Most Republicans Approve of Trump’s Post-election Messaging, but About a Third Say It Has Been Wrong
2. Americans generally approve of their news sources’ election coverage, but Republicans less so than Democrats
Overall, Americans give positive marks to the news sources they turned to most often for their coverage of Election Day and its aftermath – including four days of uncertainty before major media outlets declared Biden the winner amid Trump’s claims that the results were illegitimate in key battleground states. But within that positive assessment, Democrats and independents who lean Democratic are notably more likely than Republicans and independents who lean Republican to say that the news sources they used most performed well. Some of that may reflect that Democrats are more satisfied than Republicans with the result of the election, as well as Democrats’ consistently more favorable views of the news media.
The survey asked how well people felt the sources they turn to most did in four different areas of post-election coverage: Trump’s reaction to the results, Biden’s reaction, the process of counting votes and the different ways people could have voted. In each of these four evaluations of media performance, Democrats are at least twice as likely as Republicans to say their news sources covered the subject very well.
Overall, about three-quarters of Americans say the sources they turn to most did “very” (34%) or “somewhat” well (42%) in their coverage of Trump’s reaction to the election results. While nearly half of Democrats say their sources performed very well (47%) in this area, 19% of Republicans say the same.
A similar gap exists on how people’s favored sources covered Biden’s reaction to the results. Overall, 82% of Americans say their top sources did very well or somewhat well. But Democrats are about twice as likely as Republicans to say their sources did very well (49% vs. 22%).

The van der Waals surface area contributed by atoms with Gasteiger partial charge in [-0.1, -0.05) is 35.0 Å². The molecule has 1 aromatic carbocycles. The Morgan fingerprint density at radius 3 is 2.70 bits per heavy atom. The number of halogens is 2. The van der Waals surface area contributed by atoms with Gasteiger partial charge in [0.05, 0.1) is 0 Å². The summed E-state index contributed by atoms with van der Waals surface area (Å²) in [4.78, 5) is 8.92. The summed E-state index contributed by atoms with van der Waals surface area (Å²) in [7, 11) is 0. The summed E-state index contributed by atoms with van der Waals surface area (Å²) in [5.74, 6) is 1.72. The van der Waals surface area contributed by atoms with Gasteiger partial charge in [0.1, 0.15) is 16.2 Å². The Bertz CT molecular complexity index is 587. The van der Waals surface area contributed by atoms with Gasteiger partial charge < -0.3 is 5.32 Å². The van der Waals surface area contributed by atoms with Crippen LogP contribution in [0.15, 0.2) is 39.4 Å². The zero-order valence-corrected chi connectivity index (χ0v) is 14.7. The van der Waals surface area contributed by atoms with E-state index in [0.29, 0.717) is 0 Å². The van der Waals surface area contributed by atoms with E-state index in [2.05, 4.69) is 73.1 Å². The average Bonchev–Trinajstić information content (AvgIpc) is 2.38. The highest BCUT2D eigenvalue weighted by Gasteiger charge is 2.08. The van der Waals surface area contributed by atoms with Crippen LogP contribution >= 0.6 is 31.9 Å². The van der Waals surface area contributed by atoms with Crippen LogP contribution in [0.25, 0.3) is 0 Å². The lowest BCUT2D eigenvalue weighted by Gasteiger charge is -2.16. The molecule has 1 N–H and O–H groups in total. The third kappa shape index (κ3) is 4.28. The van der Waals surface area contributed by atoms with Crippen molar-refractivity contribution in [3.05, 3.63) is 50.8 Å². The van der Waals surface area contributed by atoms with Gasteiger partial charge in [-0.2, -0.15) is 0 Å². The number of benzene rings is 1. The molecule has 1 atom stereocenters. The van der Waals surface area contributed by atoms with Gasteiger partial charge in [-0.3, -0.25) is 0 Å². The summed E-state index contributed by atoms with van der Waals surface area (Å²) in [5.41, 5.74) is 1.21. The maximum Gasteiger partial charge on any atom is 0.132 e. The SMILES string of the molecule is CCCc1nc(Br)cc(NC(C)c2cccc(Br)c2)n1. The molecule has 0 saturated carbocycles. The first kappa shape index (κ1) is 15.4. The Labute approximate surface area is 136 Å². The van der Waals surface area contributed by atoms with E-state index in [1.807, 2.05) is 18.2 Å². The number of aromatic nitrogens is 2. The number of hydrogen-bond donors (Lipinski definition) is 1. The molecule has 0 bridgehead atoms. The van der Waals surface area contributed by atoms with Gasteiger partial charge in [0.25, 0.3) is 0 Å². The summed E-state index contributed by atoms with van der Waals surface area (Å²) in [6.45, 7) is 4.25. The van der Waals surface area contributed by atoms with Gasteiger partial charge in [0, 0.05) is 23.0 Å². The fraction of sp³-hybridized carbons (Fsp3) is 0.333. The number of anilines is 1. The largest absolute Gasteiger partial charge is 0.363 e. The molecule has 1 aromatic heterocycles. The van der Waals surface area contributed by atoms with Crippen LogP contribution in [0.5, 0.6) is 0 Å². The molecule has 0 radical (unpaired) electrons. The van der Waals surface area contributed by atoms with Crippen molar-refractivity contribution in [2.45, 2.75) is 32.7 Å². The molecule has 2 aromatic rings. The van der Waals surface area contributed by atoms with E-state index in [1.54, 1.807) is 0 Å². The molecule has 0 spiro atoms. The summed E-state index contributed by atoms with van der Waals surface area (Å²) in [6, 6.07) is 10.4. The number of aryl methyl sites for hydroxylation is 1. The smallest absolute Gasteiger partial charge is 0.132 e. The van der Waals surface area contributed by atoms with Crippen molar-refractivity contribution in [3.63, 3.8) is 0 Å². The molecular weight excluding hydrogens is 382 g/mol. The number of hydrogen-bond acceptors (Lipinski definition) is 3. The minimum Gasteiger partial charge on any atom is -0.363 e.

Beyond coverage of the candidates, a large majority of all Americans (78%) say their most turned to sources did very well (37%) or somewhat well (41%) covering the different ways people could vote during the election, which was held in the midst of a pandemic. Again, Democrats express higher levels of approval – 53% said their sources did “very well” on this, vs. 21% of Republicans.
There is also a large partisan difference in how the most-used sources did in explaining the process of counting votes. That job was complicated by the fact that Trump’s early leads among in-person Election Day voters in some states were eroded by mail-in ballots counted later, and by the decision of Fox News and the Associated Press to call the state of Arizona for Biden on Nov. 3 and 4 even as other news outlets withheld their call.
Among all Americans, 71% say their sources did very well (34%) or somewhat well (37%) explaining the vote count. But only 16% of Republicans said their sources did very well, far fewer than the half of Democrats who say their top sources did very well.
Republicans who use Fox News as a major source give coverage modestly better grades than those Republicans who don’t
One media-related narrative to emerge in the late stages of the campaign was about possible Republican and conservative disenchantment with the Fox News cable channel, given Trump’s increasing criticisms of the outlet and his widely reported anger when Fox News called Arizona for Biden well before a number of other outlets.
Perhaps not coincidentally, there has been considerable coverage of whether two of Fox’s much smaller competitors for conservative viewers – the One America News Network (OANN) and Newsmax TV – could loosen Fox’s strong grip on some of those viewers. (In a November 2019 survey, 65% of Republicans said they trusted Fox News as a news source, about twice as many as for any other source.)
In examining assessments of election coverage of Nov. 3 and its aftermath, this analysis compared Republicans who identified Fox News as a major source for that coverage with those who did not. What emerged – by modest but consistent margins – is that Republicans who used Fox as a major source for coverage consistently say their chosen sources did a better job of covering the events surrounding the election. In at least this data, then, there is no evidence of particular dissatisfaction among Republicans who turned mainly to Fox News for election coverage after polls closed.